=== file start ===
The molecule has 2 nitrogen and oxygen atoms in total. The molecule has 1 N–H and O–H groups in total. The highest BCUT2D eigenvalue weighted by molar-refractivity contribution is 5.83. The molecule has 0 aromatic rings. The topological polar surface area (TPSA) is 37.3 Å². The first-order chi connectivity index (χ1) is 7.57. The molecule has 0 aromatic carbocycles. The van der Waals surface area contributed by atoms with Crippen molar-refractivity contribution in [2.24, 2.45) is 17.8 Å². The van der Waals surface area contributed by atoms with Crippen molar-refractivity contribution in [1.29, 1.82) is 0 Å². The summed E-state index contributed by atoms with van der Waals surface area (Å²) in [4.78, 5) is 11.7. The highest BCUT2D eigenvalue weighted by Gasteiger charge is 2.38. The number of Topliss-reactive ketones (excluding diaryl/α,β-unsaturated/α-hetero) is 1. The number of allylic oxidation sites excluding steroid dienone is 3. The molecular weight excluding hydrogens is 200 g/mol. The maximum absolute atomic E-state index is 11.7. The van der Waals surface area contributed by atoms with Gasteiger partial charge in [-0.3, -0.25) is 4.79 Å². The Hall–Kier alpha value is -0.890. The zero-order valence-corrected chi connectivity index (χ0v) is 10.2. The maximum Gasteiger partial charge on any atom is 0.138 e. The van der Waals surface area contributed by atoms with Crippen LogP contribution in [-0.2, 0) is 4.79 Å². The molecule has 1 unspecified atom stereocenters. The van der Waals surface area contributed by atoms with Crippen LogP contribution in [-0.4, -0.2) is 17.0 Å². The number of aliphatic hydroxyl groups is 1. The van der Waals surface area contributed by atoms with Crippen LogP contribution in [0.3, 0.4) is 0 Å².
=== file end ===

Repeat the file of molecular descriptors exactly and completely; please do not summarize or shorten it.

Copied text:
The molecule has 2 nitrogen and oxygen atoms in total. The molecule has 1 N–H and O–H groups in total. The highest BCUT2D eigenvalue weighted by molar-refractivity contribution is 5.83. The molecule has 0 aromatic rings. The topological polar surface area (TPSA) is 37.3 Å². The first-order chi connectivity index (χ1) is 7.57. The molecule has 0 aromatic carbocycles. The van der Waals surface area contributed by atoms with Crippen molar-refractivity contribution in [2.24, 2.45) is 17.8 Å². The van der Waals surface area contributed by atoms with Crippen molar-refractivity contribution in [1.29, 1.82) is 0 Å². The summed E-state index contributed by atoms with van der Waals surface area (Å²) in [4.78, 5) is 11.7. The highest BCUT2D eigenvalue weighted by Gasteiger charge is 2.38. The number of Topliss-reactive ketones (excluding diaryl/α,β-unsaturated/α-hetero) is 1. The number of allylic oxidation sites excluding steroid dienone is 3. The molecular weight excluding hydrogens is 200 g/mol. The maximum absolute atomic E-state index is 11.7. The van der Waals surface area contributed by atoms with Gasteiger partial charge in [-0.3, -0.25) is 4.79 Å². The Hall–Kier alpha value is -0.890. The zero-order valence-corrected chi connectivity index (χ0v) is 10.2. The maximum Gasteiger partial charge on any atom is 0.138 e. The van der Waals surface area contributed by atoms with Crippen LogP contribution in [-0.2, 0) is 4.79 Å². The molecule has 1 unspecified atom stereocenters. The van der Waals surface area contributed by atoms with Crippen LogP contribution in [-0.4, -0.2) is 17.0 Å². The number of aliphatic hydroxyl groups is 1. The van der Waals surface area contributed by atoms with Crippen LogP contribution in [0.3, 0.4) is 0 Å².